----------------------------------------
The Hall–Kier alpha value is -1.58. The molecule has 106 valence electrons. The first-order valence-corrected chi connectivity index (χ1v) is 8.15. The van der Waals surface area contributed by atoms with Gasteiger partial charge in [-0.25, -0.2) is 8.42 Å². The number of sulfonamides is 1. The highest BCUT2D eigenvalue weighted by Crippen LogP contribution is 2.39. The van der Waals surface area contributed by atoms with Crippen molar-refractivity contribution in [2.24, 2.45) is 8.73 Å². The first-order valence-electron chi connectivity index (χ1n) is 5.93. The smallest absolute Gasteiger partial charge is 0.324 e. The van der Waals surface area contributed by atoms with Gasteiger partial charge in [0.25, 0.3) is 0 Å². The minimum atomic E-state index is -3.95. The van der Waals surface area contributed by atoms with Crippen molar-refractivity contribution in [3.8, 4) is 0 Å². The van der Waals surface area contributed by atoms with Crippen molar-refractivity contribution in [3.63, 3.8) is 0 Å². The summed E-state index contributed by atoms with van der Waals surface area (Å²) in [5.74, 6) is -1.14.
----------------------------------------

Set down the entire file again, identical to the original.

The Hall–Kier alpha value is -1.58. The molecule has 106 valence electrons. The first-order valence-corrected chi connectivity index (χ1v) is 8.15. The van der Waals surface area contributed by atoms with Gasteiger partial charge in [-0.25, -0.2) is 8.42 Å². The number of sulfonamides is 1. The highest BCUT2D eigenvalue weighted by Crippen LogP contribution is 2.39. The van der Waals surface area contributed by atoms with Crippen molar-refractivity contribution in [2.24, 2.45) is 8.73 Å². The first-order valence-electron chi connectivity index (χ1n) is 5.93. The smallest absolute Gasteiger partial charge is 0.324 e. The van der Waals surface area contributed by atoms with Gasteiger partial charge in [0.25, 0.3) is 0 Å². The minimum atomic E-state index is -3.95. The van der Waals surface area contributed by atoms with Crippen molar-refractivity contribution in [3.8, 4) is 0 Å². The van der Waals surface area contributed by atoms with Crippen molar-refractivity contribution in [3.63, 3.8) is 0 Å². The summed E-state index contributed by atoms with van der Waals surface area (Å²) in [5.74, 6) is -1.14.